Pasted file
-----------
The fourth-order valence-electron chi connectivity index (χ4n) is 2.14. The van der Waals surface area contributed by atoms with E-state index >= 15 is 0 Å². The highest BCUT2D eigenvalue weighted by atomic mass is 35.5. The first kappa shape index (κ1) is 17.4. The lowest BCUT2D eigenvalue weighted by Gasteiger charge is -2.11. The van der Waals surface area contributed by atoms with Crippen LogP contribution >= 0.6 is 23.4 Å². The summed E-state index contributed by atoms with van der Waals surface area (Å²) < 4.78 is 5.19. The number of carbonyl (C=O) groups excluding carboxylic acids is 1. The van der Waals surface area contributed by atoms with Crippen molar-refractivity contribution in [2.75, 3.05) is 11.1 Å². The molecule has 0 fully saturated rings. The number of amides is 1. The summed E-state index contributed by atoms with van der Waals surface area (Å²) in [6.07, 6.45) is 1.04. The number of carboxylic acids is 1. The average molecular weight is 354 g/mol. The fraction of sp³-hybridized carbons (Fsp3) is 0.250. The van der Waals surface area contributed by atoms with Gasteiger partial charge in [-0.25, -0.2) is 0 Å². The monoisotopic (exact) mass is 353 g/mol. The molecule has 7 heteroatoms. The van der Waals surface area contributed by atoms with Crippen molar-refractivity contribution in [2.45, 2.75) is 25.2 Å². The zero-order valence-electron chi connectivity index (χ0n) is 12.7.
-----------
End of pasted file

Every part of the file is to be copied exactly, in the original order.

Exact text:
The fourth-order valence-electron chi connectivity index (χ4n) is 2.14. The van der Waals surface area contributed by atoms with E-state index >= 15 is 0 Å². The highest BCUT2D eigenvalue weighted by atomic mass is 35.5. The first kappa shape index (κ1) is 17.4. The lowest BCUT2D eigenvalue weighted by Gasteiger charge is -2.11. The van der Waals surface area contributed by atoms with Crippen LogP contribution >= 0.6 is 23.4 Å². The summed E-state index contributed by atoms with van der Waals surface area (Å²) < 4.78 is 5.19. The number of carbonyl (C=O) groups excluding carboxylic acids is 1. The van der Waals surface area contributed by atoms with Crippen molar-refractivity contribution in [2.75, 3.05) is 11.1 Å². The molecule has 0 fully saturated rings. The number of amides is 1. The summed E-state index contributed by atoms with van der Waals surface area (Å²) in [6.07, 6.45) is 1.04. The number of carboxylic acids is 1. The average molecular weight is 354 g/mol. The fraction of sp³-hybridized carbons (Fsp3) is 0.250. The van der Waals surface area contributed by atoms with Gasteiger partial charge in [-0.25, -0.2) is 0 Å². The monoisotopic (exact) mass is 353 g/mol. The molecule has 7 heteroatoms. The van der Waals surface area contributed by atoms with Crippen molar-refractivity contribution in [2.45, 2.75) is 25.2 Å². The zero-order valence-electron chi connectivity index (χ0n) is 12.7.